Explained: Why is blockchain regarded as revolutionary?

Explained: Why is blockchain regarded as revolutionary?
By Anton Khmelnov
Share this articleComments
Share this articleClose Button

“Blockchain” and “cryptocurrency” have been around for nearly a decade now — but do you *really* understand the technology and the risks? Euronews speaks with one expert who makes understanding it easy peasy.


“Blockchain” and “cryptocurrency” have been around for nearly a decade now. What do we know about these technological developments? Would you be able to explain clearly what they are and how they function? What practical application does the blockchain technology offer and how may it change the world?

Euronews asked an expert in this field, Zurich-based lawyer Fabio Alves Moura, to put these complex concepts in simple terms. Some of the answers are also commented by Tomaž Levak, Co-Founder & CEO of the Ljubljana-based OriginTrail, one of the many tech startups exploiting the blockchain know-how.

What is the blockchain technology? What are its biggest benefits?

Fabio Alves Moura: Blockchain technology could be explained in a way that even a 4-year-old child would understand. This explanation, however, would be neither realistic nor useful, as it would reduce the technology to a set of generalisations. So, if we really want to understand blockchain, we should not oversimplify the answer. And yet, it is quite simple.

First, let us take two steps back in order to see the big picture. The first step back is necessary to revise the nature of the internet. Today, the internet is one of the key structural backbones of our society. Almost 100% of all telecommunications flow through the internet, where information and knowledge are registered, shared and developed online.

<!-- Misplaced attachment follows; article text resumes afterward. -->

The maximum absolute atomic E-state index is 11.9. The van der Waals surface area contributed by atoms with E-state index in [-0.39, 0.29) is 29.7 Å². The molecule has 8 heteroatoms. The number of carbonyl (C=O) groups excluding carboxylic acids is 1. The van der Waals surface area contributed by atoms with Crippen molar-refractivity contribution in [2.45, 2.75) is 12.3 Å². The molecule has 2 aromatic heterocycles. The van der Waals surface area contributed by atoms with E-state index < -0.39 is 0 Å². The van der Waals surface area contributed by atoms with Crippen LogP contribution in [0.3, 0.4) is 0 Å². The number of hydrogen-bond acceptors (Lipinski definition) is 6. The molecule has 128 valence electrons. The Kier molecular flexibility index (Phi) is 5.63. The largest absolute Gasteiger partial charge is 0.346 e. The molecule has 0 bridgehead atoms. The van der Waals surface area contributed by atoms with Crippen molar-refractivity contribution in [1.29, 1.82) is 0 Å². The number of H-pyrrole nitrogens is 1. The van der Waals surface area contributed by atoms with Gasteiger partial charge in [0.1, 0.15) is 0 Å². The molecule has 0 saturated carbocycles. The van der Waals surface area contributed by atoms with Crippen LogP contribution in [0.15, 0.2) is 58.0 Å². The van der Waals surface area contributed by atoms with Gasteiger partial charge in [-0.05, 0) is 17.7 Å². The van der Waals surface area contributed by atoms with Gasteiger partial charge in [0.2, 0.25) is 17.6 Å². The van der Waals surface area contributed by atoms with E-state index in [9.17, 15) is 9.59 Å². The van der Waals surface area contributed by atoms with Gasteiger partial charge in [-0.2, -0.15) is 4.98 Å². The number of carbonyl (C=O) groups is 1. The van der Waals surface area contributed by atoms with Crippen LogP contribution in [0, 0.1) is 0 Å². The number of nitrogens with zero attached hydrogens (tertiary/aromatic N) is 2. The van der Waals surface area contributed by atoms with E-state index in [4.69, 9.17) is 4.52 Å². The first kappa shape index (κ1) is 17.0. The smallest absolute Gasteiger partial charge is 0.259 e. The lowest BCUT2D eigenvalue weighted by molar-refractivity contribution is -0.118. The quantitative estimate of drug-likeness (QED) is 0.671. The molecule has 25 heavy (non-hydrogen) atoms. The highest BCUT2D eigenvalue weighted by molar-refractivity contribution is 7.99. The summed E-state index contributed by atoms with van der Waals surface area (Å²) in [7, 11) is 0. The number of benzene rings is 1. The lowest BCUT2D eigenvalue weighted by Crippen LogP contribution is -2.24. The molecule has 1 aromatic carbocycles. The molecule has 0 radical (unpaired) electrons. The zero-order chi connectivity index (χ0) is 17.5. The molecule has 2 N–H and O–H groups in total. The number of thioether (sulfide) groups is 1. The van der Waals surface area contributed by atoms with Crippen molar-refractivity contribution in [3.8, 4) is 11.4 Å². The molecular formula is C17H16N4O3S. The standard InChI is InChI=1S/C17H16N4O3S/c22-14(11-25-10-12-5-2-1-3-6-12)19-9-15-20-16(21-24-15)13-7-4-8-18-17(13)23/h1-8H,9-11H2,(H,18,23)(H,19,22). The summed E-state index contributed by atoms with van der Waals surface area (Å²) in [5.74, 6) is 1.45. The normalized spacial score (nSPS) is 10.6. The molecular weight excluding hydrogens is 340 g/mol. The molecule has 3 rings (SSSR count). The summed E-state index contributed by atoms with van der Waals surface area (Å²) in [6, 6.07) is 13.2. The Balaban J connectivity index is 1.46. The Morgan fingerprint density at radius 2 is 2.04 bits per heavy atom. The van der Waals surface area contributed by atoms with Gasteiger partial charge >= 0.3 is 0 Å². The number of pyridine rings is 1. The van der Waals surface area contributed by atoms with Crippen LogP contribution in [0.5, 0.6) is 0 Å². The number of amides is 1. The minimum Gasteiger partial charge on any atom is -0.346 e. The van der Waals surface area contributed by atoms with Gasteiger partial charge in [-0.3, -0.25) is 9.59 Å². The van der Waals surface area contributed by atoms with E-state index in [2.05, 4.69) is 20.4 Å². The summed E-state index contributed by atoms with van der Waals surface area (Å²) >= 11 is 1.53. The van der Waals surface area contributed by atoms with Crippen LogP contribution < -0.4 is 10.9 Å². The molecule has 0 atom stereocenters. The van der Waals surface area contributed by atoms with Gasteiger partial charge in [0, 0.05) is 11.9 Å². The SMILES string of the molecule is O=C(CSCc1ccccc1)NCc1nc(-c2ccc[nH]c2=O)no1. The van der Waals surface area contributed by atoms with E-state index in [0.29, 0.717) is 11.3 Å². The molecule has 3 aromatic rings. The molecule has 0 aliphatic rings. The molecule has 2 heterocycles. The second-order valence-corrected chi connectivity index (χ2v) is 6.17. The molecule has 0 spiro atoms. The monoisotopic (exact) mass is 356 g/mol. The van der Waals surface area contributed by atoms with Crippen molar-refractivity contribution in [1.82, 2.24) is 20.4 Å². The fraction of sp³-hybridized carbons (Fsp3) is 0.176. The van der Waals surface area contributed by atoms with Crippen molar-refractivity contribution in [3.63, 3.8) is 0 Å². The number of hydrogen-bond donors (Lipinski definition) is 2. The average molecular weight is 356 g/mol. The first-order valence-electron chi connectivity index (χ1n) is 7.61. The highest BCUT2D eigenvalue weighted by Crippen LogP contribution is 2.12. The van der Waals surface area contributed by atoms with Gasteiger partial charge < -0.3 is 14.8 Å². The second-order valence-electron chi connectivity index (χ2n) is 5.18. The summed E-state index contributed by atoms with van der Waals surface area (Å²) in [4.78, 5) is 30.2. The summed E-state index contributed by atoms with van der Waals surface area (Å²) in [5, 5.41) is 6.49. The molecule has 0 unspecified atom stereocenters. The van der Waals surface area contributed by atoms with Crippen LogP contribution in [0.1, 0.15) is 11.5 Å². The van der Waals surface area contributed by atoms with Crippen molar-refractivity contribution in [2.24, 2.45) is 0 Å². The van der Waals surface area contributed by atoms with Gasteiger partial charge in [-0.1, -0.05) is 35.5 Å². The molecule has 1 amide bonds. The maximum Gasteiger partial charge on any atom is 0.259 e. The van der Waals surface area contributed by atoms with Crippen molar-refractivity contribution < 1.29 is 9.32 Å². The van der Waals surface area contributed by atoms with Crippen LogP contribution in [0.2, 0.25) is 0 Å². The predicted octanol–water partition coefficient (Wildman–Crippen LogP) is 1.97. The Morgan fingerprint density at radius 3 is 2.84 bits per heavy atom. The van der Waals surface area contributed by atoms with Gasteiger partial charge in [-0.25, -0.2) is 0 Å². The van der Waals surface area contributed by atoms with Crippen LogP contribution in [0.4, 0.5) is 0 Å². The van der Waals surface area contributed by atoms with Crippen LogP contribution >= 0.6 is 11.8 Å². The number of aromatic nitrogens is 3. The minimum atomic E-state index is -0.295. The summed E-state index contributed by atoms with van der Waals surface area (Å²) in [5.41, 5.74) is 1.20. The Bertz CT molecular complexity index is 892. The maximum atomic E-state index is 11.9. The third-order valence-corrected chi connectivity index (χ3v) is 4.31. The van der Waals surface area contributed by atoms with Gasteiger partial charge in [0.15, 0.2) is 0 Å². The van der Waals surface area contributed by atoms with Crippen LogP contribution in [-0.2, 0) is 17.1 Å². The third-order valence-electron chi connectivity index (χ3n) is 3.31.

The whole global financial system works online via the internet. Marketing and consumption, entertainment and political campaigns, social networks — all of these human activities increasingly happen online, over a network known as internet, designed in the 1970s, which still maintains at its core the same structural design, same architecture and data sharing protocols that it had in the beginning almost 50 years ago.

The internet is designed as a decentralised network. This means that the computers, smartphones and other devices are connected to a certain node — a focal point, a server, an Internet Service Provider or a supercomputer. This node, in turn, connects to other nodes in a way that allows all connected devices to communicate via an intermediary: the established connection or several in-between nodes.

This is where blockchain comes in: it changes the way in which the data is stored, distributed and even generated. The blockchain is, at its core, nothing more than a new way to structure data registers. This is done in a way that was first developed in 2009, generally called “distributed network” as opposed to the “decentralized network”.

In a traditional internet model, all computers connect to nodes that centralise and redistribute the information, forming a flow. In the blockchain, the structure of data storing and distribution is entirely different. Thanks to several technological developments, such as cryptography and advanced data compression, all the computers in a blockchain network store ALL the information shared in that network. At the same time, all the computers connect to ALL the others. The system works without centralising nodes, as all the connected devices are nodes themselves.